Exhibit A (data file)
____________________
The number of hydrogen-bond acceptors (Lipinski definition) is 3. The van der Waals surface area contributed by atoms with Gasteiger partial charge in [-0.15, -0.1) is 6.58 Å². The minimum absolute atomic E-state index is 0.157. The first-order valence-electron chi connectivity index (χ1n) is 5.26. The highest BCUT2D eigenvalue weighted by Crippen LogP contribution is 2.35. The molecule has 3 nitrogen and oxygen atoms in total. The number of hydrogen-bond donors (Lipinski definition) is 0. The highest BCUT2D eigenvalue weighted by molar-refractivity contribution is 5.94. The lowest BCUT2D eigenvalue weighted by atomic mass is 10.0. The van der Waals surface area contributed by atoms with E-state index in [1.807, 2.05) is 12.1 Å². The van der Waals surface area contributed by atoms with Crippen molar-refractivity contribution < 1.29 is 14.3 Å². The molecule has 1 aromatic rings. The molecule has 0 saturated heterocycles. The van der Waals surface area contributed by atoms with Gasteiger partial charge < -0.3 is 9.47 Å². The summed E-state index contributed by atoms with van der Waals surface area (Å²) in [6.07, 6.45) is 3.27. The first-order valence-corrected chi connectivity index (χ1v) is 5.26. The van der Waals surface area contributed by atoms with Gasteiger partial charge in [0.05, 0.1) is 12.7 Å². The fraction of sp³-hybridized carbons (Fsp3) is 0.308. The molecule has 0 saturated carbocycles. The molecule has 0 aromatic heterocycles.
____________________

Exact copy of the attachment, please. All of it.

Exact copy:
The number of hydrogen-bond acceptors (Lipinski definition) is 3. The van der Waals surface area contributed by atoms with Gasteiger partial charge in [-0.15, -0.1) is 6.58 Å². The minimum absolute atomic E-state index is 0.157. The first-order valence-electron chi connectivity index (χ1n) is 5.26. The highest BCUT2D eigenvalue weighted by Crippen LogP contribution is 2.35. The molecule has 3 nitrogen and oxygen atoms in total. The number of hydrogen-bond donors (Lipinski definition) is 0. The highest BCUT2D eigenvalue weighted by molar-refractivity contribution is 5.94. The lowest BCUT2D eigenvalue weighted by atomic mass is 10.0. The van der Waals surface area contributed by atoms with E-state index in [1.807, 2.05) is 12.1 Å². The van der Waals surface area contributed by atoms with Crippen molar-refractivity contribution < 1.29 is 14.3 Å². The molecule has 1 aromatic rings. The molecule has 0 saturated heterocycles. The van der Waals surface area contributed by atoms with Gasteiger partial charge < -0.3 is 9.47 Å². The summed E-state index contributed by atoms with van der Waals surface area (Å²) in [6.07, 6.45) is 3.27. The first-order valence-corrected chi connectivity index (χ1v) is 5.26. The van der Waals surface area contributed by atoms with Gasteiger partial charge in [0.05, 0.1) is 12.7 Å². The fraction of sp³-hybridized carbons (Fsp3) is 0.308. The molecule has 0 saturated carbocycles. The molecule has 0 aromatic heterocycles.